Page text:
"I’ve done cost/benefit analysis my entire life with spreadsheets, and when I saw that Simio could make my business case, I literally saw hundreds of hours of work disappear."
J. Spencer Williams, CEO at Retirement Clearinghouse, needed to crunch some numbers. He turned to his trusty spreadsheets, but this problem was so complex that a spreadsheet couldn’t do the job. So he tried a less common approach: he used Simio discrete event simulation -- software more likely to be found in an engineering department.
He used the Simio model to evaluate the industry as a whole. At a EBRI Policy Forum, the simulation was presented and showed how widespread adoption of seamless plan-to-plan transfers for small-balance accounts can significantly increase Americans' retirement prospects by retaining more savings in employer-sponsored plans. If auto portability is widely adopted, within one generation small cash-outs could be reduced by two-thirds, from $7 billion annually to less than $2.5 billion annually. As a result, auto portability could generate more than $115 billion in new employer-plan savings for the current and next generation of plan participants. Read the Full Case!
Simulation is the process of creating an abstract representation (a model) to represent important aspects of the real world. Just as flight simulators have long been used to help expose pilots and designers to both routine and unexpected circumstances, simulation models can help you explore the behavior of your system under specified situations. Your simulation model can be used to explore changes and alternatives in a low risk environment.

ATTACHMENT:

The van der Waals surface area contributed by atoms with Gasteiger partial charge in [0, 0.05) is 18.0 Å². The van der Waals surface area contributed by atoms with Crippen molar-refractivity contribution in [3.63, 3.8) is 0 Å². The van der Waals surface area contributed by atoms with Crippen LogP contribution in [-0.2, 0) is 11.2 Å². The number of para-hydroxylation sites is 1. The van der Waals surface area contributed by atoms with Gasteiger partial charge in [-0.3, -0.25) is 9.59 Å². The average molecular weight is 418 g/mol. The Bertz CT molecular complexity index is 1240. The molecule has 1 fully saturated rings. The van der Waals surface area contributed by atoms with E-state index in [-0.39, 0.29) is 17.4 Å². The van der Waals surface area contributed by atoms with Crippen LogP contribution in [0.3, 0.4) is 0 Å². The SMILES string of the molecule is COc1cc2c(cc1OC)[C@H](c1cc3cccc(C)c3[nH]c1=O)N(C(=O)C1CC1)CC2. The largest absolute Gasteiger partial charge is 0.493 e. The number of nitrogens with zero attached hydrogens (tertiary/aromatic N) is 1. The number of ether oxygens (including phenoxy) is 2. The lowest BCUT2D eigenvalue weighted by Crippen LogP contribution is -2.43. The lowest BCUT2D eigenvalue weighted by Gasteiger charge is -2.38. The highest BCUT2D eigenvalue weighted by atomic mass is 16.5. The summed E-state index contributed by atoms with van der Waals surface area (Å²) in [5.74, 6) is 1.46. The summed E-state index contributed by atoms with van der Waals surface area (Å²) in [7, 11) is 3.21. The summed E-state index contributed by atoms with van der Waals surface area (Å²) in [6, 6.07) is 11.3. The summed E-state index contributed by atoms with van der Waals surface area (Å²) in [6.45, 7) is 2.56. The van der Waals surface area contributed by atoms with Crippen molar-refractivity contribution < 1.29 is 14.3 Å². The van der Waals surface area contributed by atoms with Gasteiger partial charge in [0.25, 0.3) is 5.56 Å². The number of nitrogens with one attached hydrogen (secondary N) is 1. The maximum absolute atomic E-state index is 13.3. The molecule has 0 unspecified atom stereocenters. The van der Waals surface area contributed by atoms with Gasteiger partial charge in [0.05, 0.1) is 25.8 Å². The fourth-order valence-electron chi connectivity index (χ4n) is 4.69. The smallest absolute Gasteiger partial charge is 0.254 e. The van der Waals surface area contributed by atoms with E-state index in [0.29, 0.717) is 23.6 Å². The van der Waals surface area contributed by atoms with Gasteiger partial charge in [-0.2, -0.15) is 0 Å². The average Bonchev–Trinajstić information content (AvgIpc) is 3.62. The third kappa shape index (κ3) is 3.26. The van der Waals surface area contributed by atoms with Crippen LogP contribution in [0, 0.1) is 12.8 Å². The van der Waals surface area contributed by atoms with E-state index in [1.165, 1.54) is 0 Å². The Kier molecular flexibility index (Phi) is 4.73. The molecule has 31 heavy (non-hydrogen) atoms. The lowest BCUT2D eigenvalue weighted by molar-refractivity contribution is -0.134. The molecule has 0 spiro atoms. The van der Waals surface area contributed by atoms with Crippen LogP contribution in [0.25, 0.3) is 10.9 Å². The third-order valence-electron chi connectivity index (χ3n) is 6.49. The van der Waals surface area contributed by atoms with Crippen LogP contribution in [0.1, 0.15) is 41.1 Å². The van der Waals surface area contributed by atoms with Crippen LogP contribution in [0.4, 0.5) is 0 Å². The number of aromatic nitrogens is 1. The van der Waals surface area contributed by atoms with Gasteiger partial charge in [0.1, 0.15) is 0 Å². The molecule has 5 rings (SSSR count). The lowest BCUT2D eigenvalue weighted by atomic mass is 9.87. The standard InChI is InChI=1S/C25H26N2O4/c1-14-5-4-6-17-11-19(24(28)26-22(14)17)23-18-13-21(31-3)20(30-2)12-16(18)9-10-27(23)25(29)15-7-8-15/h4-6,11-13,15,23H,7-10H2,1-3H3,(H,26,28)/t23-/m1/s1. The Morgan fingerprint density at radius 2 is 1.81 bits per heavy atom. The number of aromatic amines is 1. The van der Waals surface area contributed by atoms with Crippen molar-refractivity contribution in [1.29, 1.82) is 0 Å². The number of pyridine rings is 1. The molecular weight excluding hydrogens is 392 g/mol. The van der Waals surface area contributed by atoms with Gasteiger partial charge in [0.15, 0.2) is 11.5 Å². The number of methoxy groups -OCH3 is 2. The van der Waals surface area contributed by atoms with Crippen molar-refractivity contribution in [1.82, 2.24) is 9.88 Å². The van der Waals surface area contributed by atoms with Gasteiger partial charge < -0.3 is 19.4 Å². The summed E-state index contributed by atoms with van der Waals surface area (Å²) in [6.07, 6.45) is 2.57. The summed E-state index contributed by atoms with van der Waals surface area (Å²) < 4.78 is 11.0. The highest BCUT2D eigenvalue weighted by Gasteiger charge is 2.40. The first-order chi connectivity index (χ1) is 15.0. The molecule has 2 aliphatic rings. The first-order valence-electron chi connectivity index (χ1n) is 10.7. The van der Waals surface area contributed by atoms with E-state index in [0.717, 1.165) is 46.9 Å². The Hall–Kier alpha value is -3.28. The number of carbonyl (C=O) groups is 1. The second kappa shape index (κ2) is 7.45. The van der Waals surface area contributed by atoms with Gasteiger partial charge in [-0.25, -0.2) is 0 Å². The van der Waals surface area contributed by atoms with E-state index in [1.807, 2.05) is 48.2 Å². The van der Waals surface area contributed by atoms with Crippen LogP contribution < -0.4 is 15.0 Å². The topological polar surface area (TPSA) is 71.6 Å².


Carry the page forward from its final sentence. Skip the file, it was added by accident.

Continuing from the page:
Cost savings and/or cost avoidance in a typical simulation project are often 10 to 20 times the initial investment within four to six months of initial use.
Any process that needs optimized. Simio works with processes across to answer the "what ifs" and optimize the process without expensive capital expenditures.
Systems where it is too expensive or risky to do live tests. Simulation provides an inexpensive, risk-free way to test changes ranging from a "simple" revision to an existing production line to emulation of a new control system or redesign of an entire supply chain.
Large or complex systems for which change is being considered. A "best guess" is usually a poor substitute for an objective analysis. Simulation can accurately predict their behavior under changed conditions and reduce the risk of making a poor decision.
Systems where predicting process variability is important. A spreadsheet analysis cannot capture the dynamic aspects of a system, aspects which can have a major impact on system performance. Simulation can help you understand how various components interact with each other and how they affect overall system performance.
Systems where you have incomplete data. Simulation cannot invent data where it does not exist, but simulation does well at determining sensitivity to unknowns. A high-level model can help you explore alternatives. A more detailed model can help you identify the most important missing data.
Systems where you need to communicate ideas. Development of a simulation helps participants better understand the system. Modern 3D animation and other tools promote communication and understanding across a wide audience.